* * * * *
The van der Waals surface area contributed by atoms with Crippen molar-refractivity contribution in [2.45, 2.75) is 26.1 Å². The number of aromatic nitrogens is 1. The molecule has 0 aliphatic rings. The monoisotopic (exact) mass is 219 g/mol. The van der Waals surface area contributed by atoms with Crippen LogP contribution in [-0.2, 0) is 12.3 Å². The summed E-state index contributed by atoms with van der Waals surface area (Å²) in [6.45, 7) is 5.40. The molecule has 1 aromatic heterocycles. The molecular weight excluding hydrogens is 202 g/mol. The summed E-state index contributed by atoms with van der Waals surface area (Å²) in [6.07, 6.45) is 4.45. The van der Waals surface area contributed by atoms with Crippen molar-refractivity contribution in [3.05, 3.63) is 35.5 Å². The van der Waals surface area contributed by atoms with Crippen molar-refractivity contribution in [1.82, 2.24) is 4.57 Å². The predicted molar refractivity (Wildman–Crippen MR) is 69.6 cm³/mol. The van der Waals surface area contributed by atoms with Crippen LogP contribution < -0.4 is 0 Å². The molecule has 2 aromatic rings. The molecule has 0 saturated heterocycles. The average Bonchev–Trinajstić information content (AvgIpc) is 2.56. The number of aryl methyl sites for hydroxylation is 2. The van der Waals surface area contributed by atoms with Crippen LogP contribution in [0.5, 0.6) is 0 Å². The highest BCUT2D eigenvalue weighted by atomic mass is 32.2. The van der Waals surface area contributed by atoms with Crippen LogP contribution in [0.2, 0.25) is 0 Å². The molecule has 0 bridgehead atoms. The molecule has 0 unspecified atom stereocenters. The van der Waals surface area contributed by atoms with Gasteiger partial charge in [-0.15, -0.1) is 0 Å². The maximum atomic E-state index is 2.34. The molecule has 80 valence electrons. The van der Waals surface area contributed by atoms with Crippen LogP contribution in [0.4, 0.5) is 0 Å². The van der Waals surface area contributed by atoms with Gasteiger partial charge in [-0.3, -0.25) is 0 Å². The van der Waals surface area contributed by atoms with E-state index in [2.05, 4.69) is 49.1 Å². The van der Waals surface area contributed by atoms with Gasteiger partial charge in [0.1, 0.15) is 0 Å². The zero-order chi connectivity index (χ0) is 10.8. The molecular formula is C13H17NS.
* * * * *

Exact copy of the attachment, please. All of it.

The van der Waals surface area contributed by atoms with Crippen molar-refractivity contribution in [2.45, 2.75) is 26.1 Å². The number of aromatic nitrogens is 1. The molecule has 0 aliphatic rings. The monoisotopic (exact) mass is 219 g/mol. The van der Waals surface area contributed by atoms with Crippen LogP contribution in [-0.2, 0) is 12.3 Å². The summed E-state index contributed by atoms with van der Waals surface area (Å²) in [6.45, 7) is 5.40. The molecule has 1 aromatic heterocycles. The molecular weight excluding hydrogens is 202 g/mol. The summed E-state index contributed by atoms with van der Waals surface area (Å²) in [6.07, 6.45) is 4.45. The van der Waals surface area contributed by atoms with Crippen molar-refractivity contribution in [3.05, 3.63) is 35.5 Å². The van der Waals surface area contributed by atoms with Crippen molar-refractivity contribution in [1.82, 2.24) is 4.57 Å². The predicted molar refractivity (Wildman–Crippen MR) is 69.6 cm³/mol. The van der Waals surface area contributed by atoms with Crippen LogP contribution < -0.4 is 0 Å². The molecule has 2 aromatic rings. The molecule has 0 saturated heterocycles. The average Bonchev–Trinajstić information content (AvgIpc) is 2.56. The number of aryl methyl sites for hydroxylation is 2. The van der Waals surface area contributed by atoms with Crippen LogP contribution in [0.5, 0.6) is 0 Å². The highest BCUT2D eigenvalue weighted by atomic mass is 32.2. The van der Waals surface area contributed by atoms with Crippen LogP contribution in [0.2, 0.25) is 0 Å². The molecule has 0 bridgehead atoms. The molecule has 0 unspecified atom stereocenters. The van der Waals surface area contributed by atoms with Gasteiger partial charge in [-0.15, -0.1) is 0 Å². The maximum atomic E-state index is 2.34. The molecule has 80 valence electrons. The van der Waals surface area contributed by atoms with Crippen LogP contribution in [0.4, 0.5) is 0 Å². The van der Waals surface area contributed by atoms with Gasteiger partial charge in [-0.3, -0.25) is 0 Å². The van der Waals surface area contributed by atoms with E-state index in [2.05, 4.69) is 49.1 Å². The van der Waals surface area contributed by atoms with Gasteiger partial charge in [0.1, 0.15) is 0 Å². The zero-order chi connectivity index (χ0) is 10.8. The molecular formula is C13H17NS.